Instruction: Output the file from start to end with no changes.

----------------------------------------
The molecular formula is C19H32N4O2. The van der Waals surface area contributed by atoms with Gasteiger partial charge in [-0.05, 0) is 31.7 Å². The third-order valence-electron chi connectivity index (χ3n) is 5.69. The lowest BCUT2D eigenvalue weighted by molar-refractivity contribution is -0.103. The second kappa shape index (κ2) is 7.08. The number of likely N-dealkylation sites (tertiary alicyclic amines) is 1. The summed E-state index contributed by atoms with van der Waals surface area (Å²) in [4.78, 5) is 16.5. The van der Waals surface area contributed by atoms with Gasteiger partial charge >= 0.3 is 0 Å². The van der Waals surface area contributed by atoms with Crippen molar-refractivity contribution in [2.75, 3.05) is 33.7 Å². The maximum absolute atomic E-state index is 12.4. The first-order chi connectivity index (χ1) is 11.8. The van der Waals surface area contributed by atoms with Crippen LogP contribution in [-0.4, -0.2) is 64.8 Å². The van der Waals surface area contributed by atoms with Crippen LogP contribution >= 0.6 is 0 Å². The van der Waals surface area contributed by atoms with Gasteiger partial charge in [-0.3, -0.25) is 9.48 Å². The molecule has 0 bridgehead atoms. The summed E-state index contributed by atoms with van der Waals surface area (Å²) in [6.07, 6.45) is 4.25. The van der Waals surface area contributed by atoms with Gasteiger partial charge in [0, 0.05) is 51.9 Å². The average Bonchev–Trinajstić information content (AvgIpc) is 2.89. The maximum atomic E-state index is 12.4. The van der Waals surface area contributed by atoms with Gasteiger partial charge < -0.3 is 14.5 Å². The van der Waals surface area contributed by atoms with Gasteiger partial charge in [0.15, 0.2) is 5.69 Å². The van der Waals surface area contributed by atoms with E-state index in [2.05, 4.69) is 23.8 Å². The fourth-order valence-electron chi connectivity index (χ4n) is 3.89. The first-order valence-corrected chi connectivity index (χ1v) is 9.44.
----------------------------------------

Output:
The molecular formula is C19H32N4O2. The van der Waals surface area contributed by atoms with Gasteiger partial charge in [-0.05, 0) is 31.7 Å². The third-order valence-electron chi connectivity index (χ3n) is 5.69. The lowest BCUT2D eigenvalue weighted by molar-refractivity contribution is -0.103. The second kappa shape index (κ2) is 7.08. The number of likely N-dealkylation sites (tertiary alicyclic amines) is 1. The summed E-state index contributed by atoms with van der Waals surface area (Å²) in [4.78, 5) is 16.5. The van der Waals surface area contributed by atoms with Gasteiger partial charge >= 0.3 is 0 Å². The van der Waals surface area contributed by atoms with Crippen molar-refractivity contribution in [2.75, 3.05) is 33.7 Å². The maximum absolute atomic E-state index is 12.4. The first-order chi connectivity index (χ1) is 11.8. The van der Waals surface area contributed by atoms with Crippen LogP contribution in [-0.4, -0.2) is 64.8 Å². The van der Waals surface area contributed by atoms with Crippen LogP contribution >= 0.6 is 0 Å². The van der Waals surface area contributed by atoms with Gasteiger partial charge in [-0.3, -0.25) is 9.48 Å². The molecule has 0 bridgehead atoms. The summed E-state index contributed by atoms with van der Waals surface area (Å²) in [6.07, 6.45) is 4.25. The van der Waals surface area contributed by atoms with Gasteiger partial charge in [0, 0.05) is 51.9 Å². The average Bonchev–Trinajstić information content (AvgIpc) is 2.89. The maximum atomic E-state index is 12.4. The van der Waals surface area contributed by atoms with Gasteiger partial charge < -0.3 is 14.5 Å². The van der Waals surface area contributed by atoms with Gasteiger partial charge in [0.15, 0.2) is 5.69 Å². The van der Waals surface area contributed by atoms with E-state index in [2.05, 4.69) is 23.8 Å². The fourth-order valence-electron chi connectivity index (χ4n) is 3.89. The first-order valence-corrected chi connectivity index (χ1v) is 9.44.